A taste of Italian heritage in Adelaide hills
As with many grape growers and wine makers in South Australia, the roots of Amadio Wines can be traced back to the “Old Boot” in the Mediterranean.
These Italian pioneers helped shape primary production in Australia, and it is Giovanni Amadio that I have to thank for making his journey to Australia and having the foresight to grow grapes.
Mr Amadio arrived in 1927, with his wife and son joining him two years later.
Like many Italians, homemade wine was an essential way of life for Giovanni. His neighbors enjoyed his lighter, Mediterranean- style concoction, and commercial production soon ensued, using fruit from leased vineyards. He registered the name “Dry Table Wine”, which stood out at the time amid a sea of heavy fortified sweet wines.
His son Gaetano Amadio, a builder by trade, felt the pull of the vine and set up large grape growing area in the Adelaide Hills. This formed the basis of what are now known as the Kersbrook vineyards in South Australia that supply many other winemakers. The Chain of Ponds label was formed and became highly awarded, before being sold in the early 2000s.
Giovanni’s grandson Danielle, whose fingernails were smitten with the fertile soil of the Adelaide Hills, also felt a strong yearning for the grape, and he set about defining his own label under the well-respected family name Amadio Wines.
The enthusiastic team is backed up by his wife, who handles the bookwork, leaving Danielle is free to create and guide his vinous journey.
My attention was drawn to Amadio wines by the many varietals grown. In addition to the well-known grapes such as Shiraz, Cabernet Sauvignon, Merlot, Grenache, Sauvignon Blanc and Chardonnay, there are heritage Italian varietals such as Sangiovese, Nebiollo, Pinot Grigio, Lagrain, Barberra and Arneis. The shooting stars of this group include Sagrantino and Aglianico.
Danielle’s vigour and drive is evident in the fact that 65 per cent of production is exported. He has been nominated for many business and entrepreneur awards.
The use of the Italian varieties is not necessarily a sentimental family journey, but reflects a keen sense of new directions in what drinkers want to consume.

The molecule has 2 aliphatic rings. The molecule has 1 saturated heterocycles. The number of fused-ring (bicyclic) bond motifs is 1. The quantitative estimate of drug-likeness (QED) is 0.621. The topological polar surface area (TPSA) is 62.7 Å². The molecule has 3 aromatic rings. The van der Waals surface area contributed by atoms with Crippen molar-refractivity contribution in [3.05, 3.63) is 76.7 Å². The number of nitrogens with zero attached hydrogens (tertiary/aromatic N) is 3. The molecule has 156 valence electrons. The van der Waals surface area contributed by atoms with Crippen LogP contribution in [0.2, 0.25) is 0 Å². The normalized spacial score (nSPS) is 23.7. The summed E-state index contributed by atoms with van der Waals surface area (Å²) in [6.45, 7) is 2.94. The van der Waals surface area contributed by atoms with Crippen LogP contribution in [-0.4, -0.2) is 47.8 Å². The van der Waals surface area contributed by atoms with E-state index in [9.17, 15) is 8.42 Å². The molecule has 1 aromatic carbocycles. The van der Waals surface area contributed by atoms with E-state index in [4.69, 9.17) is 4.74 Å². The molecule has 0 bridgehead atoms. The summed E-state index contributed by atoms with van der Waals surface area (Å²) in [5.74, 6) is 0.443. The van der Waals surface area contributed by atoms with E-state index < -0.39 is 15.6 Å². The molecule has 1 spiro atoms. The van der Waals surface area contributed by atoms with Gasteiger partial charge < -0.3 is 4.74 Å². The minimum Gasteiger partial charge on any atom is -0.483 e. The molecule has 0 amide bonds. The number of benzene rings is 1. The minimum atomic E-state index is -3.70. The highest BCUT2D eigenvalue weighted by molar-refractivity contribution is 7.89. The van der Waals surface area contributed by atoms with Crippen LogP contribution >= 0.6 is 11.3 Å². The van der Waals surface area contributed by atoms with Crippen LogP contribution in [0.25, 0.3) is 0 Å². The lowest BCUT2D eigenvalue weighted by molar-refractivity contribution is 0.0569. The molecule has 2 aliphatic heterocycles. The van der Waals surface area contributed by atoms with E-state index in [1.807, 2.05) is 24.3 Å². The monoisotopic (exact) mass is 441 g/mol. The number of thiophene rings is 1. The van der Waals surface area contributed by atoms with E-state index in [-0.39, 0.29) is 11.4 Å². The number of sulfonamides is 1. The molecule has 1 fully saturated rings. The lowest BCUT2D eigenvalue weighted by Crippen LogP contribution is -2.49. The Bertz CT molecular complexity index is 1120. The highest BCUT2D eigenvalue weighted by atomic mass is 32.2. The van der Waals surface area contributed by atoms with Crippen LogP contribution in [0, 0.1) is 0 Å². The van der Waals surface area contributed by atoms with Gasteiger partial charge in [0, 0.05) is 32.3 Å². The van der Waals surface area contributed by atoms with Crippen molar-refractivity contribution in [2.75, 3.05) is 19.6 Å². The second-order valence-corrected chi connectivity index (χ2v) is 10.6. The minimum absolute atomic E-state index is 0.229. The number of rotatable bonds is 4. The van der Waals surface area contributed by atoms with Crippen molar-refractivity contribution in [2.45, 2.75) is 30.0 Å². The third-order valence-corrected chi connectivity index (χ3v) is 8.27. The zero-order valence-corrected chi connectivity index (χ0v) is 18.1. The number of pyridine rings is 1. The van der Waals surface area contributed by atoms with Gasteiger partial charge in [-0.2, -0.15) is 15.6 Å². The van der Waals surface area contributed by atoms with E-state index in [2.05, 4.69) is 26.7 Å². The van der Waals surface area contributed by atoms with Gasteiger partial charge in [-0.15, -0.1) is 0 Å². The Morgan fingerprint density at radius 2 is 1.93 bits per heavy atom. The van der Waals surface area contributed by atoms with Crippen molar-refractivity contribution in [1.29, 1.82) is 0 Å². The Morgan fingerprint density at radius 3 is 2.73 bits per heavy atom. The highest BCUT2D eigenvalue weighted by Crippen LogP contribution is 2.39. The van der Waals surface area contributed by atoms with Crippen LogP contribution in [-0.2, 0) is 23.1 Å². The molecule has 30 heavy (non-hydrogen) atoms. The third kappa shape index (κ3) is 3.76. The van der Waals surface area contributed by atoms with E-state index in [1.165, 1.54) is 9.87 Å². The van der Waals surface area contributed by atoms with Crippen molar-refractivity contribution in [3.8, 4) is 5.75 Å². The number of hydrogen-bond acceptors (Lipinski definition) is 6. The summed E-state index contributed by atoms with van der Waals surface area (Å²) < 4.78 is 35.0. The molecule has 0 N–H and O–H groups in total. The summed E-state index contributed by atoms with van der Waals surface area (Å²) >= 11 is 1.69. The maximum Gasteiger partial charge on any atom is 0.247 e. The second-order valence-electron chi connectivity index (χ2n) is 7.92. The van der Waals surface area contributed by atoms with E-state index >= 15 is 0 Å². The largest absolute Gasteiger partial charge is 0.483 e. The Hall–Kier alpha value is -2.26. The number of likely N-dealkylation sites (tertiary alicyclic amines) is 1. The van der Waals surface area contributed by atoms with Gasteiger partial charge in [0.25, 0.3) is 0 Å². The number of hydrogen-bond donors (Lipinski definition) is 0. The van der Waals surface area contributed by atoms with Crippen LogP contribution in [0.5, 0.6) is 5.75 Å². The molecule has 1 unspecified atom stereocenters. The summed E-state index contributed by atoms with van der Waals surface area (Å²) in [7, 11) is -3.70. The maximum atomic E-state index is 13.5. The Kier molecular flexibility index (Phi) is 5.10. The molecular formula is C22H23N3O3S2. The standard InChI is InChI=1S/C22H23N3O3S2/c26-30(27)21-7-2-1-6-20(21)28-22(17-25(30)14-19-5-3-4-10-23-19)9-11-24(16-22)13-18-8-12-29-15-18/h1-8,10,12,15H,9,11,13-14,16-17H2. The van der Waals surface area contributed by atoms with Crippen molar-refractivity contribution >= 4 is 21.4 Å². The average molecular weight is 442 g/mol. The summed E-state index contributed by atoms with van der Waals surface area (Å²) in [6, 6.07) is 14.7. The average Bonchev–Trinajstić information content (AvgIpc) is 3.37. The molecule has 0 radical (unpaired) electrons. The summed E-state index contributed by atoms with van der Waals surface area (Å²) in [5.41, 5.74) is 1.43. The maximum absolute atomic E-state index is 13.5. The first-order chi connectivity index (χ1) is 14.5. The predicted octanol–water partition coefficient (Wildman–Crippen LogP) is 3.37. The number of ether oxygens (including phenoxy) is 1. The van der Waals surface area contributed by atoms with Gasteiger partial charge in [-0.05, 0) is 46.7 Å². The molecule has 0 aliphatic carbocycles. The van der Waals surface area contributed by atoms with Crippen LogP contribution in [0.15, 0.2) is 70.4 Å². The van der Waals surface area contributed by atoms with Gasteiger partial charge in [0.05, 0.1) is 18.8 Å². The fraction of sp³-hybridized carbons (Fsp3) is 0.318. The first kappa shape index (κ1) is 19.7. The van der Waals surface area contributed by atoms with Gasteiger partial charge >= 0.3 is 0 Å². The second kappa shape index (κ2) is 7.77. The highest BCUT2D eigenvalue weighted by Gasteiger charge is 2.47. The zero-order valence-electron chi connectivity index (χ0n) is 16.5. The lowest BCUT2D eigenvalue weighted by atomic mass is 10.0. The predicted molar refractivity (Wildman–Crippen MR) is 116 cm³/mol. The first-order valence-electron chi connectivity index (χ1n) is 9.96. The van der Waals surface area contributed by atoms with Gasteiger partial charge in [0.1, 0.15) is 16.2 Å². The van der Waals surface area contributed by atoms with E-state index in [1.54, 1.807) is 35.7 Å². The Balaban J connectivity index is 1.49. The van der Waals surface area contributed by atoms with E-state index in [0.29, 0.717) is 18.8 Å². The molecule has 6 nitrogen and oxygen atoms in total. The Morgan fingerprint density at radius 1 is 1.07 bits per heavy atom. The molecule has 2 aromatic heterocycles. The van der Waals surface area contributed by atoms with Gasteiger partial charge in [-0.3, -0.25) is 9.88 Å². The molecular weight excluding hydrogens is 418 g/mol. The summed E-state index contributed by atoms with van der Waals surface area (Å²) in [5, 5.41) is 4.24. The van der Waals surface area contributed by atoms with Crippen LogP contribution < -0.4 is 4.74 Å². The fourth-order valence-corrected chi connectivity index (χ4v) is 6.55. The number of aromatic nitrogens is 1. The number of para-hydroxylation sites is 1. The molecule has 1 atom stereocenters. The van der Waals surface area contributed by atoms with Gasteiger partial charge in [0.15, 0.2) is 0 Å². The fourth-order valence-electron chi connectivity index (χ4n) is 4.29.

2011 Adelaide Hills Pinot Grigio – pale yellow, with tinges of green. The nose is a basket of honeyed stonefruits, lime and hints of straw and minerality. The palate is on the Gris side of this style, meaning a full mouth feel and slight sweetness, but balanced by some abundant natural acids. Have with a green mango and scallop Asian aalad.
2007 D3/V14 Adelaide Hills Merlot – the code in the name indicates the specific Merlot clone used by the family vineyard. The wine is getting touches of brown against a deep garnet background. The nose is a maturing raft of red plums, spices, and prunes. The secondary tobacco and twig essences are equally satisfying. The palate washes over the anterior and mid sections with integrated fruit tannin and acid structure. In a blind tasting it smacks of a Shiraz with some Cabernet elements. A truly great Australian Merlot that sits well with an old-fashioned rare roast beef. Drink now, as it is already six years old, but will cellar for another five years.
2011 Adelaide Hills Aglianico – this southern Italian grape has found a new home. It has a bright garnet hue with a depth of color. The nose has cherry and spiced raspberries notes. The aromas change over time, and become more intense on the darker fruit range, and there are background hits of earthy, twiggy aromas. While juicy in its palate, the acidity is intense but balanced. I liked this with my duck ragout pasta and, while it can be enjoyed in its youth, it will be a fascinating wine in three to five years.
2011 Adelaide Hills Sagratino – another southern Italian cousin. Similar colors to the Aglianico, and looks lively. The nose is a little more on the stewed fruits end of things, with winter berries running into a deeper brooding plum range. The palate is mid-weighted, but has an anterior juicy burst of quality fruits, with some acid and structured tannins. I had with a rare steak and horseradish sauce. Cellar for three to five years. Very enjoyable wine on many levels.